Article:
Dutching

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In gambling, Dutching is sharing the risk of losing across a number of runners by backing more than one selection in a race or event. One needs to calculate the correct stake to place on each selection so that the return is the same if any of them wins. Although not foolproof, because handicapping is still involved[clarification needed][What does handicapping have to do with it?], there have been successful bettors throughout history who have applied this system.[1] This is not to be confused with what constitutes a Dutch book which is when a bookmaker goes overbroke (the opposite to overround).

It is thought the strategy behind Dutching was originally conceived and employed by Arthur Flegenheimer (also known as Dutch Schultz) alongside various rackets he had running at the racetrack. The system has since taken his name.

The strategy can pay dividends when gamblers successfully reduce the potential winners of an event to a select few from the field or when information about runners not expected to perform well does not reach the market (so as to affect the odds), making it profitable to back the rest of the field.

Dutching can also be used to reduce the price of the commission you would pay at a betting exchange by dutching at two bookmakers (normally Asian style) instead.[clarification needed]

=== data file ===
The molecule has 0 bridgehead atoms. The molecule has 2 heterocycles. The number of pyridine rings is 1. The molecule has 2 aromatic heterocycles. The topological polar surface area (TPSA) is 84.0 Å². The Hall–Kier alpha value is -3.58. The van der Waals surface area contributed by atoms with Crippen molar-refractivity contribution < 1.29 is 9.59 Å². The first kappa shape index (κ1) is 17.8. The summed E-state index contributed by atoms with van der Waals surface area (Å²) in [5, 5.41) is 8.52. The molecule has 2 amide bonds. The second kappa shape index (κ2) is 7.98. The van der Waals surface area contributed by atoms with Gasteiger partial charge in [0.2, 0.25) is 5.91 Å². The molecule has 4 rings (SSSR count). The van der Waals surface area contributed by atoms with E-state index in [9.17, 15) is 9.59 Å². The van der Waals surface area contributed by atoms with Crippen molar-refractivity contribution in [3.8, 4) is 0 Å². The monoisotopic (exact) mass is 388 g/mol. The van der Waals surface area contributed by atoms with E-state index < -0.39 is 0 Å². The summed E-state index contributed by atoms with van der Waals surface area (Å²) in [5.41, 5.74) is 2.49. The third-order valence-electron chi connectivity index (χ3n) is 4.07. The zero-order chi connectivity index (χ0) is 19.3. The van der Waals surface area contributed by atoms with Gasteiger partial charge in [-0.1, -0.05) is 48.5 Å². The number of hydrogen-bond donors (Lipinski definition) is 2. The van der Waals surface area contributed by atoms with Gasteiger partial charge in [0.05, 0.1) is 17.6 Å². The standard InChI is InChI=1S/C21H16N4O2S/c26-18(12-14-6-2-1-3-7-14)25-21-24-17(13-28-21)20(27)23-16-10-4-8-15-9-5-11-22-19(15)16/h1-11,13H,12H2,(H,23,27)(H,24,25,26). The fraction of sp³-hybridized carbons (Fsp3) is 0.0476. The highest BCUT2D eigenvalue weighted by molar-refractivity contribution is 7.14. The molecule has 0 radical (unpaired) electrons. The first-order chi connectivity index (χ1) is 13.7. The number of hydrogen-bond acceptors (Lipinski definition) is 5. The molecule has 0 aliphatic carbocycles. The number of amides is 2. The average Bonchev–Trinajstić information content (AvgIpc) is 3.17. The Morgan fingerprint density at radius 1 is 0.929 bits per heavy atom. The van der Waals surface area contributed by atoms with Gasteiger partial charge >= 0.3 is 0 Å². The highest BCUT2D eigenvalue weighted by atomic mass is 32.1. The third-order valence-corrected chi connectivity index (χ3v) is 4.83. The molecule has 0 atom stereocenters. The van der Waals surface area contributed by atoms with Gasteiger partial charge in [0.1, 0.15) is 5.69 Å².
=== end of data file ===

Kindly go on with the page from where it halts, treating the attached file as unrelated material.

When will dutching be profitable?[edit]

A Dutch or an arb is profitable if the sum of the reciprocals of the decimal odds of each selection is less than 1.

Additionally, the profitability of a Dutch/arb can be expressed as 1-R, where R is the sum of the reciprocals.[2]

In practice, bookmakers will always ensure that R is comfortably greater than 1, to generate a profit for themselves and to negate the effect of any slight arbitrage possibilities between different bookmakers.

Worked examples[edit]

The simplest form of market to Dutch is two-way, such as a tennis match or a game of football, but any number of runners can be dutched. These examples are based on betting on goals scored in a football game.

Example 1 - an unprofitable two-way arbitrage[edit]

  • Over 2.5 - odds of 2.1 at Bookmaker 1 (i.e. 11-10 against)
  • Under 2.5 - odds of 1.8 at Bookmaker 2 (i.e. 5-4 on)

Sum of reciprocals = 1/(decimal odds at Bookmaker 1) + 1/(decimal odds at Bookmaker 2) = 1/2.1 + 1/1.8 = 0.476 + 0.556 = 1.032

Therefore, this would give a loss of 3.2% (1 - 1.032 = -0.032) of the total stakes, so these odds are not profitable.

Example 2 - a profitable two-way arbitrage[edit]

In the same situation as above, another bookmaker (Bookmaker 3) is offering odds of 1.95 on the Under 2.5 outcome (unlikely).

  • Over 2.5 - odds of 2.1 at Bookmaker 1
  • Under 2.5 - odds of 1.95 at Bookmaker 3

Sum of reciprocals = 1/(decimal odds at Bookmaker 1) + 1/(decimal odds at Bookmaker 3) = 1/2.1 + 1/1.95 = 0.476 + 0.513 = 0.989

Therefore, this would give a profit of 1.1% (1 - 0.989 = 0.011) on the total stakes.

See also[edit]

References[edit]

  1. ^ Gaiti, Ritch (January 12, 2012). "[Dutching the Book]". Sedona Editions. p. 356. Retrieved 2013-07-21.
  2. ^ Barnard, T. (2010). "'94.39 An unlikely certainty'". The Mathematical Gazette. 94 (531): 514–517. doi:10.1017/S0025557200001881.

External links[edit]